Commerce ministry had imposed ban on March 5 saying 9.4 million bales have already been shipped out of the country as against estimated exports of 8.4 million bales
Going back on its week-old order, the Central government on March 12 lifted the ban on cotton exports. However, no fresh registration for cotton exports will be permitted till further notice. The decision follows a hue and cry over the ban by farmer organisations, politicians and traders.
“The shipment of 3.5 million bales registered with the Union Commerce Ministry prior to the ban will also be revalidated,” says Rahul Khullar, secretary at the ministry.
The Directorate of General and Foreign Trade (DGFT), under the Commerce Ministry, had imposed the ban on cotton exports on March 5 stating that around 9.4 million bales have already been shipped out of the country as against estimated exports of 8.4 million bales. The decision was taken without consulting agriculture minister, Sharad Pawar, as he was out of country. The move had drawn flak from several quarters including the agriculture minister, farmer groups and traders from various states, especially Maharashtra and Gujarat.
Gujarat chief minister Narendra Modi even wrote a letter to Prime Minister Manmohan Singh asking him to lift the ban immediately. In his letter, he termed the move as “malicious” and said this would force the farmers to opt for distress sale of cotton.
Following this, in a statement emailed to media on March 11, Commerce Minister Anand Sharma said, “Keeping in view the facts, the interests of farmers, industry and trade, a balanced view has been considered by the group of ministers to roll back the ban.”
Why the ban?
The commerce ministry took the decision to ban cotton exports taking into account the trend of domestic consumption and depletion of domestic availability. “Availability has reduced to less than the production levels of 2009-10, and also reduced the carry forward figure below the advisable inventory level,” said the ministry in a statement on March 5 when it imposed the ban. India is the world’s second largest producer of cotton.
The ministry said that higher exports than anticipated in cotton season 2010-11 reduced the expected carryover of stock for the current cotton season from 4.83 million bales as estimated by the Cotton Advisory Board (CAB) to about 3.3 million bales. A review of export data showed that the limit was breached on February 20, 2012 and exports of 9.1 million bales were made by February 29. At this rate, it was expected that exports would reach 10 million bales by mid-March. This was also reflected by the scrutiny of registration of exports made with DGFT. The data showed that the exports would reach 12 million bales easily. The ministry also found that there was a rush for registration after the figure of 8.4 million bales was reached. “We found that in some cases licences were registered with the same company/individual as exporting and importing party,” the ministry stated. This indicated that there was hoarding in warehouses abroad.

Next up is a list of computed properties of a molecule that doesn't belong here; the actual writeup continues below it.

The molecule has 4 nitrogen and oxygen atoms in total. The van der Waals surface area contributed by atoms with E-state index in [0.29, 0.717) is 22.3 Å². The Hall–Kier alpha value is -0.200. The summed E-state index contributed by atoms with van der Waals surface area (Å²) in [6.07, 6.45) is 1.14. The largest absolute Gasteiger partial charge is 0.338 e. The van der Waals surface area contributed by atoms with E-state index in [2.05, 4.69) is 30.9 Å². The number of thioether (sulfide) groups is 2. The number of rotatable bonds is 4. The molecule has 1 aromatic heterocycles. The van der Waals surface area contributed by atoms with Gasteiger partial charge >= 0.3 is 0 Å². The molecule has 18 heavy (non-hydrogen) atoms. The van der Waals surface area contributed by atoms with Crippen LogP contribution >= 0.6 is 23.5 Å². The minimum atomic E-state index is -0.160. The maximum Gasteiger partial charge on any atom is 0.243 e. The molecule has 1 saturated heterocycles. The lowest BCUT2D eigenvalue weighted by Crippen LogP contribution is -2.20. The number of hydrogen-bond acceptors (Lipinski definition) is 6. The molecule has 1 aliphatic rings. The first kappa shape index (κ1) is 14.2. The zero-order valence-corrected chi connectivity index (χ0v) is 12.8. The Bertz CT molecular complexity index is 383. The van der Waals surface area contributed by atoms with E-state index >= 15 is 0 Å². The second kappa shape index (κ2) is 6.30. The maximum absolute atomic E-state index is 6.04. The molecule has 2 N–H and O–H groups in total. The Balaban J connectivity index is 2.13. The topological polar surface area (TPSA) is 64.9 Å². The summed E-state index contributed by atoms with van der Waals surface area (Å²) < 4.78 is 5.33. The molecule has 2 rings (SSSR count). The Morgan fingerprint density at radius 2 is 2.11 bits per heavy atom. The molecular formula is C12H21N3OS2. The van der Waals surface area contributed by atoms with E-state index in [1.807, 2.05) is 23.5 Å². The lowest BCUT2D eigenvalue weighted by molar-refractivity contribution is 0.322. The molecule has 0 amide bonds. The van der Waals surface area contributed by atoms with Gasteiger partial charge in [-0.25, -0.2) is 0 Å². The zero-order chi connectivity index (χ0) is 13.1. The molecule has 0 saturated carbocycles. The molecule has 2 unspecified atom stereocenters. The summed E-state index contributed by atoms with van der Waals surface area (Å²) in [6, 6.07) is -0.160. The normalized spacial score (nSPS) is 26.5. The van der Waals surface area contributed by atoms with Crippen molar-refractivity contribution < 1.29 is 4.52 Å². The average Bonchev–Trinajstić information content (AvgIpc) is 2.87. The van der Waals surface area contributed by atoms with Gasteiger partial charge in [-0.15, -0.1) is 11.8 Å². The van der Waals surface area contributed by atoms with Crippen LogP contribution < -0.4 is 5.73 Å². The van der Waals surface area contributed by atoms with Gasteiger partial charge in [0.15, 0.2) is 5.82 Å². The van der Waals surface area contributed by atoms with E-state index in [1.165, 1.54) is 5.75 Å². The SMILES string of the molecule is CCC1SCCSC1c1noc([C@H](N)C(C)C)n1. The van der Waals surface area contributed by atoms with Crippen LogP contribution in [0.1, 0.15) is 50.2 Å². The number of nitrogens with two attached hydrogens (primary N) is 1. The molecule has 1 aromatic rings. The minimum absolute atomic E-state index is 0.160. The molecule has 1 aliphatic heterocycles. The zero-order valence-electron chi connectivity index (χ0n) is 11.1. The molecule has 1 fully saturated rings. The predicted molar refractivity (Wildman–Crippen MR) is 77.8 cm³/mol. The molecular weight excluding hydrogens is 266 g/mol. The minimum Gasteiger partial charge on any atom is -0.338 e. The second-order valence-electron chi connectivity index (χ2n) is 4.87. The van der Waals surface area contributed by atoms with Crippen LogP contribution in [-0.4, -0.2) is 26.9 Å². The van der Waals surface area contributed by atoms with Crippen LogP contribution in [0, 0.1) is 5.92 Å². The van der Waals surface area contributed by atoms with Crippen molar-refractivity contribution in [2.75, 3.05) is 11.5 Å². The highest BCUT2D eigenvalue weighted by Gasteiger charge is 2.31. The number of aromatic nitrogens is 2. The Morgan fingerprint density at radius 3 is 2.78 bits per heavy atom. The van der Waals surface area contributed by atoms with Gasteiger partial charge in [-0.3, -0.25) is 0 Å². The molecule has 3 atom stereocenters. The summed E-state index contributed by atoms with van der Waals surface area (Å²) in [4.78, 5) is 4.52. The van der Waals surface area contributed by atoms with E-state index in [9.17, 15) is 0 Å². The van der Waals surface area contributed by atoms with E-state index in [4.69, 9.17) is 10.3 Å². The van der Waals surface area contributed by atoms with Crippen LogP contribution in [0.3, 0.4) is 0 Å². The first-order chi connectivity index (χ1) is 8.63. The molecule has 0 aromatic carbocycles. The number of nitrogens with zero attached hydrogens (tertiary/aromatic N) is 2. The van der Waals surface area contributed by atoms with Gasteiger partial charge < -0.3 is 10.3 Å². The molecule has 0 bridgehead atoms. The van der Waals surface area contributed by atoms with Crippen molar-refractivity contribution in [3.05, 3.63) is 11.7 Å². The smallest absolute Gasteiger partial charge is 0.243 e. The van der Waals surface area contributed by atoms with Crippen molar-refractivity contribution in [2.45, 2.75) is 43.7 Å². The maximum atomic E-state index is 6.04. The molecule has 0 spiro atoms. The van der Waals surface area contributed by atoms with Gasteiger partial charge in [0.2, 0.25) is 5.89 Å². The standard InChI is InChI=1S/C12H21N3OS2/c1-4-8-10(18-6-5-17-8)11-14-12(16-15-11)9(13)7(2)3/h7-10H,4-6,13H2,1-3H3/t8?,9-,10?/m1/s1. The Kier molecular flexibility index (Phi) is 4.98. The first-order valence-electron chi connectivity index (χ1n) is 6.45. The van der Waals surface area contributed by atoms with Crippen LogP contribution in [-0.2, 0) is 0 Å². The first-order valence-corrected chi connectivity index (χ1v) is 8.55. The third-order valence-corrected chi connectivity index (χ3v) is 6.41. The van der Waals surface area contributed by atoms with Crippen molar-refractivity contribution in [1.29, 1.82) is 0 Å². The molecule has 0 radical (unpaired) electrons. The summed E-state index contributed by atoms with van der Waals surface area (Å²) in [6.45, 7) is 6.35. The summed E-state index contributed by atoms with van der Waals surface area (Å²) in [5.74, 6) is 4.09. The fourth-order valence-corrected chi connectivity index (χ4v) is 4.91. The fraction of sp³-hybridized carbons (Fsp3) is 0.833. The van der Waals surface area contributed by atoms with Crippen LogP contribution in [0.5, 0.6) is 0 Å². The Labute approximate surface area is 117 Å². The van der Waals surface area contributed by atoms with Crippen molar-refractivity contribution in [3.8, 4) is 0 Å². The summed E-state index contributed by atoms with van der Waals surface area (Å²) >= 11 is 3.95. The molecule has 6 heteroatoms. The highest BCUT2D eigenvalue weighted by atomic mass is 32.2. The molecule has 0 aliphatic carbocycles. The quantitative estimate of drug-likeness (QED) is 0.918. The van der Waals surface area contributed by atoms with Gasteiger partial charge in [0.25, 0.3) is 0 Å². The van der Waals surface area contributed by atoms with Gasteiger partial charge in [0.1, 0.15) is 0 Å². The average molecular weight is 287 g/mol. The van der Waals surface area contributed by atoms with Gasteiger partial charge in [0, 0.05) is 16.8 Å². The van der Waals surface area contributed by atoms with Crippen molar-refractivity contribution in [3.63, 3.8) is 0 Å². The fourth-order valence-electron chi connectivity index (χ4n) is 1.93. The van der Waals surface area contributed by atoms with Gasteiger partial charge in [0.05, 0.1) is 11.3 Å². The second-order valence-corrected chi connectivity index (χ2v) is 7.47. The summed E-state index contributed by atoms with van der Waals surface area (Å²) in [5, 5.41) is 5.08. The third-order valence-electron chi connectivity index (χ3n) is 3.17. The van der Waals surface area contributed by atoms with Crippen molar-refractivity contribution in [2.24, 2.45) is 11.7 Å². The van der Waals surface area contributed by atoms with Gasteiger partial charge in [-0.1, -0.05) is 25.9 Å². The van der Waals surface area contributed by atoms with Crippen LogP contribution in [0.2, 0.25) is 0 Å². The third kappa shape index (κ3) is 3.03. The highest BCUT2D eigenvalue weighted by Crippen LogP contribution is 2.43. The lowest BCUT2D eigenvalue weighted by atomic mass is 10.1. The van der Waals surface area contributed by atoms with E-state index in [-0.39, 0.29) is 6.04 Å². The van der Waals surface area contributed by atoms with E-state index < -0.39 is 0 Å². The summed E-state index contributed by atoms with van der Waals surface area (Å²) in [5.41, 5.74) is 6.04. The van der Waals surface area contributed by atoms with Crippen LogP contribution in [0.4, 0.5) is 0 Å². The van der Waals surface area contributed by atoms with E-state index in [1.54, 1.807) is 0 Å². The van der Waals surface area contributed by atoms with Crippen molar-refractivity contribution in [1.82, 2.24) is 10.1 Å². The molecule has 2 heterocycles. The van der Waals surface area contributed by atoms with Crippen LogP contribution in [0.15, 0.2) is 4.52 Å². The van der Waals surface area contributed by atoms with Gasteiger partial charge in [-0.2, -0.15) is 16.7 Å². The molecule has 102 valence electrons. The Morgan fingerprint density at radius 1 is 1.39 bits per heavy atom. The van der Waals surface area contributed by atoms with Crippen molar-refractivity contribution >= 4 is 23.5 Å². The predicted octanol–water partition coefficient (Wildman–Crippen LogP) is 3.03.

Lifting export ban an eyewash
Kishore Tiwari, chief of Vidarbha Jan Andolan Samiti (VJAS), a farmers’ organisation in Maharashtra says, “The DGFT notification is a big disappointment as it clearly says that no new registration certificates (RCs) would be issued. Besides, the notification says all RCs need to be submitted to DGFT for scrutiny and revalidation. This means exports can be started only after RCs are revalidated getting extension to existing contracts will give scope to further exploitation and corruption.”
He said last month cotton was traded above Rs 4,200 per quintal but the fear of export ban brought the prices down to Rs 3,700 per quintal till March 3. However export ban on March 5 further crashed prices of cotton to Rs 2,500 per quintal.
Related article: Cotton Exports Deferred
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